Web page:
Colons and semi-colons

I've seen a few questions on this site relating to semi-colons, which I believe I correctly understand, but what I'm not as clear about is colons. For example:

The man ate the apple; it tasted good.

Is this not correctly also written as:

The man ate the apple: it tasted good.

In this case, what is the difference between the two sentences?

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Just for kicks this is a humourous approach to the semicolon: theoatmeal.com/comics/semicolon , and it's accurate too. – John K Aug 18 '10 at 5:02
"Here is a lesson in creative writing. First rule: Do not use semicolons. They are transvestite hermaphrodites representing absolutely nothing. All they do is show you've been to college." ~ Kurt Vonnegut, A Man without a Country – jcarmody Oct 27 '10 at 16:24

In your example, the first one is correct but the second one is incorrect.

Use a semi-colon to connect two related independent clauses.

They took the money from the vault; they took it quickly.

The ideas are related, the clauses stand on their own, semi-colon is OK here.

Use a colon to separate equal things (like an '=' sign).

Just remember three things: be on time, bring the money, and come alone.

The things here = those three items.

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Colon is a punctuation mark indicating

• that a writer is introducing a quotation or a list of items.
• that a writer is separating two clauses of which the second expands or illustrates the first.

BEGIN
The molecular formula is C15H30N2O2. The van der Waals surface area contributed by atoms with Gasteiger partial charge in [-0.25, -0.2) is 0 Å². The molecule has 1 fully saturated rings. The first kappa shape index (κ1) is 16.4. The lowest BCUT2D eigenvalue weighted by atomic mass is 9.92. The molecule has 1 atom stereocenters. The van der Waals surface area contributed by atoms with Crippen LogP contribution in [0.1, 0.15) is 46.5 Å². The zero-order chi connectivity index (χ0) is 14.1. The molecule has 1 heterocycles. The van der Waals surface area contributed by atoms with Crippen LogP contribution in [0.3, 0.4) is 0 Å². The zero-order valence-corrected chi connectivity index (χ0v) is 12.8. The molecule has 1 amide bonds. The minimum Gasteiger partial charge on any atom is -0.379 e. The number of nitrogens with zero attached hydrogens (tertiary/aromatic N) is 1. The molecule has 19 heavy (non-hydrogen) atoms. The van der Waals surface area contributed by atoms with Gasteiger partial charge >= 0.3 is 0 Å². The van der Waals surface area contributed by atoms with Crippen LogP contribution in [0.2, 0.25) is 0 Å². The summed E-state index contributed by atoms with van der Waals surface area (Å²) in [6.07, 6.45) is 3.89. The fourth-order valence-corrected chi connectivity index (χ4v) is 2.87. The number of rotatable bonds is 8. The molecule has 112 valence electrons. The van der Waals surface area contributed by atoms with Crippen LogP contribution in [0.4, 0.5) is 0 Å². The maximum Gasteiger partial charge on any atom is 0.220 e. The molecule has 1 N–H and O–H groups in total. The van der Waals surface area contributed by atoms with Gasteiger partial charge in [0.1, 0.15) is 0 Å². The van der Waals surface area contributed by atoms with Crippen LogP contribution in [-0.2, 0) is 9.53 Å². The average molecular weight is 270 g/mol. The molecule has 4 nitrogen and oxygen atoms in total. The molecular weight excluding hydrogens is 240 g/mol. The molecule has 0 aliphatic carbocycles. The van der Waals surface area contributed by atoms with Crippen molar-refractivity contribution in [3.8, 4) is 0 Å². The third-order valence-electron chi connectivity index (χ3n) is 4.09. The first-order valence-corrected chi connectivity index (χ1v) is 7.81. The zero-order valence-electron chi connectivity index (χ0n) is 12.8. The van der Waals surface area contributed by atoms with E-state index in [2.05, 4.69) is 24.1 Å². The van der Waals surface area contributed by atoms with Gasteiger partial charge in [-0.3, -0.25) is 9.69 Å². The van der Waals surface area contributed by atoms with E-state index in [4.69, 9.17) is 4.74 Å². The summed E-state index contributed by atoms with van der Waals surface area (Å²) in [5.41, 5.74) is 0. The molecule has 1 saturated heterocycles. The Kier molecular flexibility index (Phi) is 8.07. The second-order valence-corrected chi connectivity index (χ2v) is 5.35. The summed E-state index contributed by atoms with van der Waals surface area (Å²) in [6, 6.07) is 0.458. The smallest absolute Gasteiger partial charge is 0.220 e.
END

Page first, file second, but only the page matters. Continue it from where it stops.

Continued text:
• a statement of proportion between two numbers: a ratio of 10:1.
• the separation of hours from minutes (and minutes from seconds) in a statement of time given in numbers: 4:30 p.m.
• the number of the chapter and verse respectively in biblical references: Exodus 3:2.

Semicolon is a punctuation mark indicating a pause, typically between two main clauses, that is more pronounced than that indicated by a comma.

In your example, the colon is not what I would use.

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A semicolon isn't used to indicate a pause; it's used to indicate that two independent clauses are closely related to each other. The pause is just how it manifests itself in speech. – mipadi Aug 17 '10 at 21:55
Your second bullet point says: "the second expands of illustrates the first". Is that not exactly what my example above was doing ? – pm_2 Aug 18 '10 at 6:25
@pm_2: See how I used the colon in the description for colon. The sentence you wrote is normally written using a semicolon; I have never seen anybody using colons in such cases. – kiamlaluno Aug 18 '10 at 15:32
It seems there's a grey area between using a colon to indicate that the second sentence is expanding on the first, and using a semicolon to indicate that the two sentences are related. Could someone clarify? – Seamus Sep 3 '10 at 16:24
@Seamus, yes, there is definitely a grey area in usage. For some writers, one is preferable over the other; for others, they would use neither. And for still others, it is a creative choice. – staticsan Feb 24 '11 at 0:45

Both can be correct. It depends on quite what you are intending to convey and the context surrounding the statement.

The first one shows two coupled actions with equal priority in the narrative. The semi-colon couples them closer than if they were two sentences, but the comparative effect depends strongly on the surrounding text, such as where they are in the paragraph, how big or small the paragraph is, and what else is being described.

The second example, using the colon, shows a more direct relationship between the clauses. They are not equal in this construct, but dependant. The second clause is the focus of the sentence, but again, the effect still depends on the surrounding text. Your second example would work well at the end of a passage where the apple is an important item and that it tasted good was a satisfying resolution.

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